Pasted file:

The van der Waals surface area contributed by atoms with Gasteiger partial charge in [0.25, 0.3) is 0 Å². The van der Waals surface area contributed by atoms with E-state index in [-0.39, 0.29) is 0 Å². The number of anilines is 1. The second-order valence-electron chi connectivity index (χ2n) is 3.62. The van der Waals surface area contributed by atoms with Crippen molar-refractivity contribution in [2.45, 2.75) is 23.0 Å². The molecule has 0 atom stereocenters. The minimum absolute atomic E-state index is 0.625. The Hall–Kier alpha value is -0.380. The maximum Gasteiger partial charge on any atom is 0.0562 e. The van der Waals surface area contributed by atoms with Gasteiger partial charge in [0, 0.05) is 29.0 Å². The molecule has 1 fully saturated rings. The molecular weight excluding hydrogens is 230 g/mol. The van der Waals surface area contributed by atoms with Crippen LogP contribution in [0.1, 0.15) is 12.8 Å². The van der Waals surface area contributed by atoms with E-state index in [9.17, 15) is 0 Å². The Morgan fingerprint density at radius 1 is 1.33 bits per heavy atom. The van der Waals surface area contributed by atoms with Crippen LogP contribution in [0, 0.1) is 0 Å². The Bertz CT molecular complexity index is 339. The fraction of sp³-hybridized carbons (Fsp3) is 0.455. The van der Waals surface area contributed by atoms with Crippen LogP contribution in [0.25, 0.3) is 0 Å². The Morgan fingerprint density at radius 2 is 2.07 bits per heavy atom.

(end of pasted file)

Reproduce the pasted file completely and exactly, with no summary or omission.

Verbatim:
The van der Waals surface area contributed by atoms with Gasteiger partial charge in [0.25, 0.3) is 0 Å². The van der Waals surface area contributed by atoms with E-state index in [-0.39, 0.29) is 0 Å². The number of anilines is 1. The second-order valence-electron chi connectivity index (χ2n) is 3.62. The van der Waals surface area contributed by atoms with Crippen molar-refractivity contribution in [2.45, 2.75) is 23.0 Å². The molecule has 0 atom stereocenters. The minimum absolute atomic E-state index is 0.625. The Hall–Kier alpha value is -0.380. The maximum Gasteiger partial charge on any atom is 0.0562 e. The van der Waals surface area contributed by atoms with Gasteiger partial charge in [0, 0.05) is 29.0 Å². The molecule has 1 fully saturated rings. The molecular weight excluding hydrogens is 230 g/mol. The van der Waals surface area contributed by atoms with Crippen LogP contribution in [0.1, 0.15) is 12.8 Å². The van der Waals surface area contributed by atoms with E-state index in [9.17, 15) is 0 Å². The Morgan fingerprint density at radius 1 is 1.33 bits per heavy atom. The van der Waals surface area contributed by atoms with Crippen LogP contribution in [0, 0.1) is 0 Å². The Bertz CT molecular complexity index is 339. The fraction of sp³-hybridized carbons (Fsp3) is 0.455. The van der Waals surface area contributed by atoms with Crippen LogP contribution in [0.25, 0.3) is 0 Å². The Morgan fingerprint density at radius 2 is 2.07 bits per heavy atom.